School of Sanctuary awarded Sept 2022

School of Sanctuary Award – Feedback Report September 2022


Christ Church Primary School serves an extremely diverse community – including 25.5% who are families who are seeking sanctuary or refugees - and it is clear that they have developed a culture of welcome, safety and inclusion over many years. It’s commitment to newly arrived families, as well as the children of those families, is obvious from the application and moreover from how they have approached the increase in demand due to the Contingency Initial Accommodation Hotel that was stood up in close proximity to the school in 2021.


It is abundantly clear from both the submitted portfolio of evidence as well as ongoing work from professionals at Christchurch Primary that it is an outstanding example of a school of sanctuary. The school is clearly a warm and hospitable environment that welcomes children from all backgrounds; the school then cherishes and values the diversity that this brings. The school staff show a remarkable ongoing capacity to continue to devote time and invest emotional energy into their work continuing to embed the principles that embody a school of sanctuary.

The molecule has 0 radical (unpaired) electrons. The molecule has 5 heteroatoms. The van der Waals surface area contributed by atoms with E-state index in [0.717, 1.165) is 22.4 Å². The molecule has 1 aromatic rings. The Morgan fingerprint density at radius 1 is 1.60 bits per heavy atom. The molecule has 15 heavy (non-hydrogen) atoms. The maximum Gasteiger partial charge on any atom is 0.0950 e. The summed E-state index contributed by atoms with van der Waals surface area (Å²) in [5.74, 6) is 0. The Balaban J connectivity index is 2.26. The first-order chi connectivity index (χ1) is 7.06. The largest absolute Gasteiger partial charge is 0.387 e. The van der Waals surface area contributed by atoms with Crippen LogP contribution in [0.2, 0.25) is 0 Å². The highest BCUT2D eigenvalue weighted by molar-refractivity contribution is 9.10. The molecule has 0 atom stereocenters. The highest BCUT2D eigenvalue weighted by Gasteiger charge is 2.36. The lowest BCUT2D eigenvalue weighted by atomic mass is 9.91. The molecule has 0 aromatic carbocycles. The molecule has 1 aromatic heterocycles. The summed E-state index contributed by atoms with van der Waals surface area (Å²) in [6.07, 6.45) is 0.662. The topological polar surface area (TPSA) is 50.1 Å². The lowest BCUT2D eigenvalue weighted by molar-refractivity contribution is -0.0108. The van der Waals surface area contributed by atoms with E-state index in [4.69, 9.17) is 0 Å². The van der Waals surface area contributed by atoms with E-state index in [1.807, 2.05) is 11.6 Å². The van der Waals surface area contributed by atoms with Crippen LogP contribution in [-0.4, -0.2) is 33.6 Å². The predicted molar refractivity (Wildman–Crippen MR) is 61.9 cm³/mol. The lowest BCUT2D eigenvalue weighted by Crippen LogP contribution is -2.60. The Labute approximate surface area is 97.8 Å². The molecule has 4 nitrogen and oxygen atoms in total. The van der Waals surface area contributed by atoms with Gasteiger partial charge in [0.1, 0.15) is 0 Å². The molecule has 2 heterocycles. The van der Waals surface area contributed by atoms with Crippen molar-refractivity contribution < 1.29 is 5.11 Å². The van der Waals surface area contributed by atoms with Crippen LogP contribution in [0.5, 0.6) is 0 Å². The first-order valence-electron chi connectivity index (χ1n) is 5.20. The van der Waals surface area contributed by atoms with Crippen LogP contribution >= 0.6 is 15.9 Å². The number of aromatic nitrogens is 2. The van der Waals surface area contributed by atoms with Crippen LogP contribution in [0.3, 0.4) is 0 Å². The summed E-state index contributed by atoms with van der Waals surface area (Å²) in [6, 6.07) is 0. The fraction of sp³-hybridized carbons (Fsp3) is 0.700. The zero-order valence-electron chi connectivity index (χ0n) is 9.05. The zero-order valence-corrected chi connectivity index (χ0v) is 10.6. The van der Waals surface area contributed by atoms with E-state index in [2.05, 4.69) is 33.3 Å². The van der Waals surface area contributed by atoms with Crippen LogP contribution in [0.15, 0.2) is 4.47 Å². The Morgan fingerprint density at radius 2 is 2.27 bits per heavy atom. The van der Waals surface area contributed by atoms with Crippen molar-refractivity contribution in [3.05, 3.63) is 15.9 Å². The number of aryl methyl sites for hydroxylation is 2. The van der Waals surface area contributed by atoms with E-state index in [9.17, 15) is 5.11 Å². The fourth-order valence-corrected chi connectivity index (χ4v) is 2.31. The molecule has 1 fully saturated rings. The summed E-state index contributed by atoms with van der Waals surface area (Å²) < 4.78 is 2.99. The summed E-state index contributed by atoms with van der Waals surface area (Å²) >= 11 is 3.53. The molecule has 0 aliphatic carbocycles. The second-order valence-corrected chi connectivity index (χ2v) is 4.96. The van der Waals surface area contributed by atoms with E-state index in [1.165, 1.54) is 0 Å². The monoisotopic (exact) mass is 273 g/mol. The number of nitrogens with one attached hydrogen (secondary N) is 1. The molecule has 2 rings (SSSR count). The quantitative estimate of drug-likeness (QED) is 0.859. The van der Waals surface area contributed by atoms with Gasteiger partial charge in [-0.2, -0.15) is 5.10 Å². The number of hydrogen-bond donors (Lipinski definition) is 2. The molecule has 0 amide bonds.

Much of the school’s daily work is about responding to the lived experiences of its families and pupils, many of whom are refugees or asylum seekers, and so many of the criteria for the award are met almost instinctively – staff are clearly highly attuned to the needs of the school community and it was really impressive to note the OFSTED feedback that “pupils settle quickly because of the warm welcome they receive from staff and pupils and that staff are responsive to their emotional needs.”


The school’s efforts clearly demonstrate a commitment to developing staff and student understanding of the experiences of people seeking sanctuary and connecting the school with the wider community.  We were particularly impressed with a comprehensive and well thought out offer for students seeking sanctuary, detailed under criterion 3, for example the new incentive, ‘The Fruit Bowl’ offer fruit to families who are lacking a fresh and varied diet, as well as school providing swimming costumes, clothing, correct footwear and kit (football boots, track suits etc.) for competitions, to ensure that all children look and feel part of the team. Another strength of the application is the evidence of the range of opportunities that students have had to learn about sanctuary issues and the school’s efforts to embed learning within the curriculum.


Another strength of the application is the evidence of whole school understanding of sanctuary, and the approach from school is that issues relating to sanctuary are not only addressed in discrete pieces of work or activities where these ideas are explored, but are also thoroughly embedded in other areas of the curriculum – this is really impressive.


Andrew Scott

Sarah Edgar

Alice Kaskova